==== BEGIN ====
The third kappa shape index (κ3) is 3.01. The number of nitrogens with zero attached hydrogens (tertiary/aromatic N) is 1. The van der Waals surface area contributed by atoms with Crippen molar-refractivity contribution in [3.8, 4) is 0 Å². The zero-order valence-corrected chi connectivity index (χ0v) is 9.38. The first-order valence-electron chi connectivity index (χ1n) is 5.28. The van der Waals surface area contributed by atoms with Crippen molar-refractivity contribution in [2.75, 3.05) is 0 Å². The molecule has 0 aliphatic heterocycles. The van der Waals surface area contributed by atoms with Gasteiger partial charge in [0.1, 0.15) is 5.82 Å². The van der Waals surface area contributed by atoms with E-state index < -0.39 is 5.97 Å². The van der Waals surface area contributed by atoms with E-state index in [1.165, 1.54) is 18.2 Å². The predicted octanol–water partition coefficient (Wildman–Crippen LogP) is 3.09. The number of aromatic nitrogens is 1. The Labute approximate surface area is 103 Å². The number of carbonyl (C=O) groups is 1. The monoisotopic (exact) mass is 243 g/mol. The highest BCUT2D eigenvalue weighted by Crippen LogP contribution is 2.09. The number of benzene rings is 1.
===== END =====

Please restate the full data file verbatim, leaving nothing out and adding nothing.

The third kappa shape index (κ3) is 3.01. The number of nitrogens with zero attached hydrogens (tertiary/aromatic N) is 1. The van der Waals surface area contributed by atoms with Crippen molar-refractivity contribution in [3.8, 4) is 0 Å². The zero-order valence-corrected chi connectivity index (χ0v) is 9.38. The first-order valence-electron chi connectivity index (χ1n) is 5.28. The van der Waals surface area contributed by atoms with Crippen molar-refractivity contribution in [2.75, 3.05) is 0 Å². The molecule has 0 aliphatic heterocycles. The van der Waals surface area contributed by atoms with Gasteiger partial charge in [0.1, 0.15) is 5.82 Å². The van der Waals surface area contributed by atoms with E-state index < -0.39 is 5.97 Å². The van der Waals surface area contributed by atoms with E-state index in [1.165, 1.54) is 18.2 Å². The predicted octanol–water partition coefficient (Wildman–Crippen LogP) is 3.09. The number of aromatic nitrogens is 1. The Labute approximate surface area is 103 Å². The number of carbonyl (C=O) groups is 1. The monoisotopic (exact) mass is 243 g/mol. The highest BCUT2D eigenvalue weighted by Crippen LogP contribution is 2.09. The number of benzene rings is 1.